It came to Paul’s attention that certain false teachers were causing problems in the church. He was disturbed that the Galatians had been seduced by a perversion of the Gospel (1:7, 3:1). These men were trying to impose circumcision and the laws of Moses on the believers even though they were Gentiles. These legalists believed that circumcision was a requirement for a person to be saved, that is, faith in Christ was not enough.
Paul denied that any legal requirement had nothing to do with the New Covenant in Jesus Christ. A person is saved by grace without rules and regulations. Keeping the law of Moses, far from making a person a better Christian, actually sought to make the cross of Christ ineffective (3:15-4:7, 5:2-12).
Since the Holy Spirit was given to the Galatians through faith as proof of their salvation, did they think that God expected them to work to be saved? (3:1-14). If they were brought to salvation by the power of the Holy Spirit, should they not continue to listen to His voice rather than mere men? (5:13-15). The false teachings of the legalists was incompatible and inconsistent with the sacrificial death of Jesus Christ for all men (2:11-21).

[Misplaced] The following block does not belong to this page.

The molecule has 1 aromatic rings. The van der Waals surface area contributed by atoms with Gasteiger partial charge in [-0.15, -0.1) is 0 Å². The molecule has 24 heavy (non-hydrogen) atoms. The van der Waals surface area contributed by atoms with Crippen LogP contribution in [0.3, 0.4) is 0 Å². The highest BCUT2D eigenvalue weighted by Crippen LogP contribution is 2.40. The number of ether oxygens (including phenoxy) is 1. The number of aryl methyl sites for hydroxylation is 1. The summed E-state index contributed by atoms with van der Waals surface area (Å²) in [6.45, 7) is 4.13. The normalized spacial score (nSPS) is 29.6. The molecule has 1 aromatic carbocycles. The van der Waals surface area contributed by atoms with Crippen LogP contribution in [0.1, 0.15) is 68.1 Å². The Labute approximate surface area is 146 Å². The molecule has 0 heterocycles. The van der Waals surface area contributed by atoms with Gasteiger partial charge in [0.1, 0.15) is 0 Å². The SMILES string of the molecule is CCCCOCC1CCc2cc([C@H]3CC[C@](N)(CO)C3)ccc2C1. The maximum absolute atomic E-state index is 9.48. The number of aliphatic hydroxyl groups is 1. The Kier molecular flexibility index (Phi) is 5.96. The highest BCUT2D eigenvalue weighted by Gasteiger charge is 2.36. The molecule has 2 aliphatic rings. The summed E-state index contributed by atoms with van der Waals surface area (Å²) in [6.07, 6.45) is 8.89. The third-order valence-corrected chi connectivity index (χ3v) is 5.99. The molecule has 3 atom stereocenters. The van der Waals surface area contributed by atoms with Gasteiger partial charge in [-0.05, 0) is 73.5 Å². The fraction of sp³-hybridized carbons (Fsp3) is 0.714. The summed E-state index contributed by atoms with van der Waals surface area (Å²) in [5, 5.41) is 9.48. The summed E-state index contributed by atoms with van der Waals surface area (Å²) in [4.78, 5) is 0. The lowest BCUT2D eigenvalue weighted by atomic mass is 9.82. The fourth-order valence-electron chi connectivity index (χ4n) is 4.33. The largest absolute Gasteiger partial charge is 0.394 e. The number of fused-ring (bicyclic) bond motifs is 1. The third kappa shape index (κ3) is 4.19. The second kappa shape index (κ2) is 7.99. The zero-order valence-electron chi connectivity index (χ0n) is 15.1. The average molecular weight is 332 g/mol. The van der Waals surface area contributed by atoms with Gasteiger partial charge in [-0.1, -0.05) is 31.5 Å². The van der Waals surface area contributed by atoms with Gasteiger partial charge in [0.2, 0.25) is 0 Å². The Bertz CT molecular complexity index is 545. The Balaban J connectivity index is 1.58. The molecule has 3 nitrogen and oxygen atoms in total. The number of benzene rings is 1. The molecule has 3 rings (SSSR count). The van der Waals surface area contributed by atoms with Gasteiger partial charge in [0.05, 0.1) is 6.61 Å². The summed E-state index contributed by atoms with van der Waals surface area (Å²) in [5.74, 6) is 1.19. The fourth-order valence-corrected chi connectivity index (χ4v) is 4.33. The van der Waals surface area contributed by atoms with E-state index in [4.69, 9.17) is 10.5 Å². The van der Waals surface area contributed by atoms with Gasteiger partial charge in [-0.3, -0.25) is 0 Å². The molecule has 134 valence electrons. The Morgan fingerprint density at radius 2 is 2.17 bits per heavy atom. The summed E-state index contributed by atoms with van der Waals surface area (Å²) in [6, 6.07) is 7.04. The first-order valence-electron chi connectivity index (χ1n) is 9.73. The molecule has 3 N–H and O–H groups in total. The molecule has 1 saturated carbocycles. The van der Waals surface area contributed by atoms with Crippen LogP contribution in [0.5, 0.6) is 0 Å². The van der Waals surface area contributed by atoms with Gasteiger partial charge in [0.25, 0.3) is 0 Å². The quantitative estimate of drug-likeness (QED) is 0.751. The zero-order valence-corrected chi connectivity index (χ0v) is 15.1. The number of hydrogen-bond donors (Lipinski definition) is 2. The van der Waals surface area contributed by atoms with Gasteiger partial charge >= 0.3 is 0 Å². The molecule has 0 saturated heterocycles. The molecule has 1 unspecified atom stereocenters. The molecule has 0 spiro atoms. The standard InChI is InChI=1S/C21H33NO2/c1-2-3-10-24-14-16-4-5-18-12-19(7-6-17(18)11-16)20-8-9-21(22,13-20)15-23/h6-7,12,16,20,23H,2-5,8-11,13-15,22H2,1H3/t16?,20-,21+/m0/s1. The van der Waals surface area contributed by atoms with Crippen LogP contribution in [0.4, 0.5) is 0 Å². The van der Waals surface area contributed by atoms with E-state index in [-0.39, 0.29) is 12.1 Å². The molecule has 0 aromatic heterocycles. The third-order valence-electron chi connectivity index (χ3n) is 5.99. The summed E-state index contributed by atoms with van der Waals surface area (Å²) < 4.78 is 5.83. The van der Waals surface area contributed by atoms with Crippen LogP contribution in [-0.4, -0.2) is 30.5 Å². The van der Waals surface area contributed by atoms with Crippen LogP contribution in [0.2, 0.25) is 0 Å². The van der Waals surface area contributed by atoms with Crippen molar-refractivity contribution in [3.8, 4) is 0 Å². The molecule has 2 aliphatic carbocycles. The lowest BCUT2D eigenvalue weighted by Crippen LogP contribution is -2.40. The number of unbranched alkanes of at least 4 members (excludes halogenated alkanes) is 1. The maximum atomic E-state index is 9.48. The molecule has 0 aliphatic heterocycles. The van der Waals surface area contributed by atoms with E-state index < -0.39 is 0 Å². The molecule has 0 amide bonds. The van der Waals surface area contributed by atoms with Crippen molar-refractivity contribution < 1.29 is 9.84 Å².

Paul expresses his deep sadness over those who had received the false teachings. Added to this was the fact that by accepting the legalists they were rejecting the person who taught them the word of God. (1:6-10). He warns those who remained faithful to stand firm against all such falsehood (6:1-10).